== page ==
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  • I don't see how on earth ...

    ... there can be this pie in the sky business architecture where companies are fully reliant on public clouds. Computing is complex technology, where many things can go awfully wrong, and also where something always goes wrong. Any company with 10+ employees (maybe less) is going to need an IT department to continually assess the company IT needs, implement policy, and address technical issues. Every company needs at the very least, one technical person who can do the above, assess the claims made by cloud vendors, judge cloud vendors' capabilities, continually examine their work, plan for disaster recovery from a cloud experience that goes wrong, and be able to execute a disaster recovery.

    IT administration share qualities similar to programming. Now while Rapid Application Development (RAD) techniques have simplified program development work for developers, application development is by no means trivial now. New requirements, the changing landscape, competition, etc. have resulted in programming still being relatively complex, with the simplification made possible by RAD techniques, just allowing things to be manageable. The same thing will happen with IT administration. Companies will always need the high level of skill provided by IT departments to assess their complex IT needs, as their business and the technical landscapes change, and to ensure execution of IT policies which are in the best interests of the organizations. (The use of clouds will make things more manageable, but it will by no means eliminate all complexity.)

    Most every company will continue to need its own IT department the same way Captain Kirk needs Spock. This can, and will never change. Clouds can help out companies and IT departments, but they can never replace IT departments - not if the companies don't want to play Russian Roulette with their data.
    P. Douglas
    • RE: Can the cloud become an SMB standard?

      @P. Douglas

      I deal with SMBs all the time who have up to 40 employees, do $10 million plus revenue yearly and have IT "staffs" that consist of 1 person. And often that person has other responsibilities, too. They outsource their IT needs, usually to a VAR or consultant that has their own agenda.

      You describe an optimal environment that in the majority of small and mid-size SMB customers, just doesn't exist.
      David Chernicoff
  • RE: Can the cloud become an SMB standard?

    As a technology vendor of cloud-based solutions catering to SMBs, I couldn?t agree more. This is one of the reasons why we only work through existing SMB VAR/MSP channels, trying to educate them how to deliver cloud-based data protection to their customers for the mutual benefit of both sides. Those channel partners also own first line support. They have to, as they own the customer relationship, just as it is with any other product or service.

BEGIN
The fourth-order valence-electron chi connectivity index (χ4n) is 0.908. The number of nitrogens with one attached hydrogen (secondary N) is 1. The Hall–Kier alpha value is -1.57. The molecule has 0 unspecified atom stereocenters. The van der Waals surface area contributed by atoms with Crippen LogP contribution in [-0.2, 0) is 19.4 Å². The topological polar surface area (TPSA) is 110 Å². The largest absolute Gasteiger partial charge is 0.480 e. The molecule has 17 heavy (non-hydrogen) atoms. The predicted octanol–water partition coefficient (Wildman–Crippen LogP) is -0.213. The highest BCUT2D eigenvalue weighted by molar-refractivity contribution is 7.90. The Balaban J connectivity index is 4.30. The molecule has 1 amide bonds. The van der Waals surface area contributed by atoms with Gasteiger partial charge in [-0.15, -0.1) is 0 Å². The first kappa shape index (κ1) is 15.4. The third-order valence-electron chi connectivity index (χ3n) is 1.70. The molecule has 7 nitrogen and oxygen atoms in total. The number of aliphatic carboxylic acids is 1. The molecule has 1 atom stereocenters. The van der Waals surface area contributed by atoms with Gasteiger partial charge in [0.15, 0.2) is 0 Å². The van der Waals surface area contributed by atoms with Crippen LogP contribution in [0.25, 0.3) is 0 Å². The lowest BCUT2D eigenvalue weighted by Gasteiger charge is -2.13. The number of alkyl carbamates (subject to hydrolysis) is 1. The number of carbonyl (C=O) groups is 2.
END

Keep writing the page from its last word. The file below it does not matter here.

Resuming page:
A recent CompTIA survey found that more than half of SMBs first turn to their existing IT service provider to find out about cloud solutions ? they expect, and prefer, to get it from them. And why wouldn?t they? Just because there are new technologies out there doesn?t mean that existing supplier-customer relationships are gone, nor does it change the fundamental challenges that SMBs have with managing their IT: Limited resources and limited knowhow. It is untenable that SMBs will start working with dozens of providers ? one for CRM, another for email, another for security, another for storage, etc. ? just because it?s now technically possible to do this. SMBs will continue to aim to get their IT from a handful of providers (sometimes a single provider), and those providers will need to step up and deliver cloud solutions in a professional, knowledgeable way, even if the infrastructure is not under their control. That?s why SLAs are in place not only between the MSP/VAR and its SMB customer, but also between the cloud service provider and the MSP/VAR.

    The current gap between cloud and traditional IT will gradually close as more and more IT service providers figure out how deliver cloud solutions effectively. Taking responsibility for the service will be part of owning the customer relationship.
    Liran Eshel- CTERA Networks
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  • RE: Can the cloud become an SMB standard?

    Have you seen any stats on the relative split of the cloud market between SMB vs. Large Enterprise?